Born To See
how do you do it
to see what you see?
And I say,
my heart pools in my eyes
and I weep with the poignancy of love.
I see the generations who have worked
the fields and the August sweat that poured
off brows to be wiped by the long sleeves
on blue shirts. . long sleeves helped keep
the shards of thistles from piercing the skin.
And you say. . . . .
why work the sweat jobs that others can do
when you have money in the bank?
And I say. . . .
money in the bank is for the lean, cold months
when the fields do not produce.
You say. . . . .
I would find something else to do.
I say. . . . . . .
when you love the land and the peoples
who worked it before you, it is a requisite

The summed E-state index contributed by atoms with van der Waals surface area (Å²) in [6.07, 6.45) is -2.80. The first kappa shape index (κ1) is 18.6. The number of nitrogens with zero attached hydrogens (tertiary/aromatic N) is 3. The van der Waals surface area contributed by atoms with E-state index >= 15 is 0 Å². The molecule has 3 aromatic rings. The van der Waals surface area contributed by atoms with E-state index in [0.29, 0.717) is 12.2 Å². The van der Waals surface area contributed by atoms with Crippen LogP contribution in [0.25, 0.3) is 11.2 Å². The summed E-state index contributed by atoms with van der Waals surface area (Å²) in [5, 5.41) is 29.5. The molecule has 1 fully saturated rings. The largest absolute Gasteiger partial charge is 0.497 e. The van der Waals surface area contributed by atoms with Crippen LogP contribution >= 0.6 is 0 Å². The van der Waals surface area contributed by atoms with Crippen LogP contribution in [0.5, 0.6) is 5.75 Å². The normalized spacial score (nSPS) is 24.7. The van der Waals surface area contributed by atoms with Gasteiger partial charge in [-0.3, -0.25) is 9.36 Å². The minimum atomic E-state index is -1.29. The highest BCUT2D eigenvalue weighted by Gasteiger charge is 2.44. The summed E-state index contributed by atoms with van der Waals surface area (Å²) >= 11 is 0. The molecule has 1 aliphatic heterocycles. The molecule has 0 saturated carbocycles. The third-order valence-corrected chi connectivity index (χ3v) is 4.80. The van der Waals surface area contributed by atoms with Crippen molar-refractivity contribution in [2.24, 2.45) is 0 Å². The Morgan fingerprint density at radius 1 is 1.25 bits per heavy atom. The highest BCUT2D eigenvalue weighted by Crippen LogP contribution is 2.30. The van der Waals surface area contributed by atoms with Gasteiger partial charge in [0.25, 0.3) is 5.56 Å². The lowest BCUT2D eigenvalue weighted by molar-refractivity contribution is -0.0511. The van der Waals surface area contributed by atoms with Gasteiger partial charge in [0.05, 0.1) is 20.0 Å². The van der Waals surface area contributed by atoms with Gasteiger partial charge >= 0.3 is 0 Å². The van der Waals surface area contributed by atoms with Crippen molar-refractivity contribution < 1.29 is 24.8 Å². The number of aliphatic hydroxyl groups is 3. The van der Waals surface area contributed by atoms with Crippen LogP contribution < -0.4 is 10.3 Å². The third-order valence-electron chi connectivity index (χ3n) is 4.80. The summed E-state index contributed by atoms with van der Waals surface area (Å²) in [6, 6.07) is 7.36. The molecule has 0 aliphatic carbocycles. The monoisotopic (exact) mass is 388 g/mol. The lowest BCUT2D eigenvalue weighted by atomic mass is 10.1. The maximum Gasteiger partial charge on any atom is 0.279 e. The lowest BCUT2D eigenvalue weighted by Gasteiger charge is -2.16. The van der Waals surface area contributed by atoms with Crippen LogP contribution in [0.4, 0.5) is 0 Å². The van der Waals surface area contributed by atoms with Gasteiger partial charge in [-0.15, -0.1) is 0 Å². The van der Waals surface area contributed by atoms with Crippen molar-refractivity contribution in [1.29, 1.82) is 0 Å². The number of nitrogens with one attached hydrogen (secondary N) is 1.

to have that love primary.
Otherwise, you work for no thing, nothing.
Arguing, you say. . .
that old wreck of a plough needs replacing.
You need equipment and you need money.
What do you see?
I see. . . .
how wealthy I am.
The old plough sits with acres behind it;
I see bushes with thrushes, ponds with live waterfowl,
I see huge windrows of bundled hay,
and I think that feeding the peoples
is a good way to pay my way on this Earth.
You say. . . .
so you see what went before to form the picture now.
I say. . . . .
my heart sees the love that went into
the building of this dream.
And the dream puts food on the table
for the children in the final picture.
And you say. . . .
I cannot see it that way at all.
Then I conclude. . . .
perhaps we need to be born with eyes that see;
and we see what our hearts deem to be ours to see.
Perhaps you need to talk to the Potter.
photo by Kathy Qualiana